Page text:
DAYTON -- After all the frenetic running and three-point chucking that kept Oklahoma State in front of or within striking distance of No. 9 seed Tennessee for the first 39 minutes Friday, the Dayton opener boiled down to two set Cowboys plays, and that's just not Oklahoma State's game.
Listening to Byron Eaton describe the final moments, however, you wouldn't believe it. In the waning moments of a game in which both teams combined for 54 three-point attempts, Eaton first popped a crowd-wowing two-pointer on a set play to go up 74-72 as the clock read 53 seconds.Of course, that equates to an eon in March, and a Tyler Smith layup and free throw at the other end put Eaton back in a similar position, down by one.
Eaton tells the rest: "I told our guys not to worry; we were going to win this game. Coach drew up a great play to open the court a little bit wider and I was able to get to the middle." Eaton broke a nasty crossover and rolled off a pick. "Once I got by [the defender], I was looking for contact because I knew it was coming." He hit the layup and coolly sank his free throw, and minutes later he was embracing perhaps the most exciting play of the tournament so far. "This is the reason you're here," he said. "It's the reason you stick around; the reason you play ball."
1. Marshall Moses just might be good enough in the post. Oklahoma State critics are quick to point to Moses, who doesn't scare anyone at just 6-6. But his Mohawk and tatted out arms (plus his attitude, which led to a tech for hanging on the rim) say more about his game than his size. On Friday, he handled himself just fine against the Vols' 6- 9 Wayne Chism and 6-10 Brian Williams.Here's the irony: at Thursday's practice, Chism did his best not to scoff when asked Moses's size. "What was his size again?" he cracked with a smile. "You can't really think about size," Moses said after the game. "Chism is a great center, but it's not just inches; you have to see a guy in the bigger picture of his team." Thus, it was Marshall who racked up 16 points on 8 of 10 shooting and collected 11 boards while Chism and Williams combined for 13 and nine.
Typical of his day, in the first half it was Moses leaping to save a bleacher-bound ball to initiate a break, which Eaton capped with a floater. And in the second half there was Moses again on an alley-oop, stretching to salvage a poorly placed lob.
2. The second-most-talked about toe in the land (behind Ty Lawson's big toe, of course) is doing just fine. Eaton entered the game with a right toe injury that he described on Thursday as leaving him at just 75 percent. He had to sit out Wednesday's practice, but promised his teammates he was good to go after that. "I kind of willed myself into health," he says. "I determined that I had to play in this game. I've been fighting out there too long to make it this far and sit out." Afterward, he cringed to describe his status, mumbling something between "playable" and "painful." Asked which it was, he grimaced, "both. If I had to, I could play another 40 minutes right now. But I'm glad I don't have to." For the record, that would be the same foot that Eaton pushed off of to release his game-winning basket.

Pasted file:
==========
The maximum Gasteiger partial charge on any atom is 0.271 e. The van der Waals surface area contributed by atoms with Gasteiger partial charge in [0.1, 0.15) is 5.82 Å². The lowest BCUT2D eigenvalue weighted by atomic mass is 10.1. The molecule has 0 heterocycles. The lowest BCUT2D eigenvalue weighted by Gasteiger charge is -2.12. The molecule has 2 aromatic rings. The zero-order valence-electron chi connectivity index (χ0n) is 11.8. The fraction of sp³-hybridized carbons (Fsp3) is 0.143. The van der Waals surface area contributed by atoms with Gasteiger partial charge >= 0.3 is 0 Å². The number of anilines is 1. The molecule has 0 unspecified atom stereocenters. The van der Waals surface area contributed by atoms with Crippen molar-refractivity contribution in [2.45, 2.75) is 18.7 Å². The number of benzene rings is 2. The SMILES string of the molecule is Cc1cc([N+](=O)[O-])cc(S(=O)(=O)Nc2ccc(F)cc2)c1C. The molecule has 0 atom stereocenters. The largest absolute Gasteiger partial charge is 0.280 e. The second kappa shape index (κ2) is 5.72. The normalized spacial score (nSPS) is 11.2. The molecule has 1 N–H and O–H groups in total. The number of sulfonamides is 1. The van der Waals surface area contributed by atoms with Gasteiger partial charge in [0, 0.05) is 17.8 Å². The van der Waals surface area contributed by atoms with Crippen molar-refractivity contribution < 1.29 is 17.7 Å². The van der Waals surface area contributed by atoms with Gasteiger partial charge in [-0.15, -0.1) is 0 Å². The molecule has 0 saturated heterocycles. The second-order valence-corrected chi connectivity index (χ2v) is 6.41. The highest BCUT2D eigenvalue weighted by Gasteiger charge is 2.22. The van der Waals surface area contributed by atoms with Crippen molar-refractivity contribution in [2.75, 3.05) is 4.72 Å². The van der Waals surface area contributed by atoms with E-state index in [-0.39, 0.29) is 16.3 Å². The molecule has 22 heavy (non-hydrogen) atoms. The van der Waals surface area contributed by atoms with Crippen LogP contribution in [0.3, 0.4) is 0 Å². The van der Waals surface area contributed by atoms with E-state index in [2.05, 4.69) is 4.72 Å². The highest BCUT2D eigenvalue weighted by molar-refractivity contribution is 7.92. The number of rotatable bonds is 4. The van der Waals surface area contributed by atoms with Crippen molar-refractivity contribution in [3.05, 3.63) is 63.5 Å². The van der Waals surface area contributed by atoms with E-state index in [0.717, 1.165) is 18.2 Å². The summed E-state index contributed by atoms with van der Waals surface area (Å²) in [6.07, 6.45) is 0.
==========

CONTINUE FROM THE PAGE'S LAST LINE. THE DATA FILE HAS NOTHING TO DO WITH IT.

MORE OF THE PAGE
3. When Pitt takes on Oklahoma State next, it had better be quick on the perimeters. The Cowboys entered the game fifth in the nation in three-pointers made (9.3) and sank seven more today, including on their first two possessions. Stretches like that took the Vols out of their game (they hit just 31.4 percent on the year) and, more importantly, prevented Tennessee from beefing up and feeding the ball inside.
Eaton's the easy pick, but Keiton Page deserves as much credit for the beating he withstood. At 5-10 -- which looks much more like 5-8 -- he might not meet John Wayne's definition of a Cowboy. And his stat line (six points and two assists) doesn't exactly jump off the page. But he made a run at Moses for Grittiest Guy on the Floor, and that will mean something on Sunday when he takes on one of the beefiest, most physical backcourts in the land. Eaton should be prominent on the UT-OSU highlight reel. He dashed up the left sideline right before the half and managed to shed a defender from his hip as he corralled a sloppy Moses pass, finding Eaton in the paint for a finger roll that brought OSU to a 34-34 tie. Two and a half minutes later, it was Page getting leveled along the same sideline by Tennessee's 267-pound Brian Williams. "The guys are already talking about Pittsburgh," he said afterward. "If that happens, I know it'll be worse." Indeed.
Several of Pittsburgh's players suggested on Thursday that they wouldn't watch the earlier game -- they've done that before and it's gotten in their heads. But there they were, early in the second half, lounging behind the Oklahoma State basket. Technically, center DeJuan Blair kept his promise. He had an iPod in tote and didn't appear to be paying attention to much of anything beyond his ear buds. And it wasn't pretty. Somehow the guy manages to make music-listening a thrashing, physical affair.Also spotted courtside: 11 orange ties between the two teams (and a pair of suspenders, on Tennessee's Bruce Pearl).
Coming next is Pittsburgh, a team that's made a name for itself with recent early exits. As Moses entered the locker room after the Tennessee takedown he joked, "I'm already thinking about them. I've played Blair before and I know what to expect. That guy is going to get just nasty on me." Blair vs. Moses is typical of the type of mismatches that Pittsburgh-Oklahoma State would present. It'll be on OSU to force its opponent out of its game. "No question we've got our hands full," coach Travis Ford said afterward. "We're going to have to figure something out in the next two days."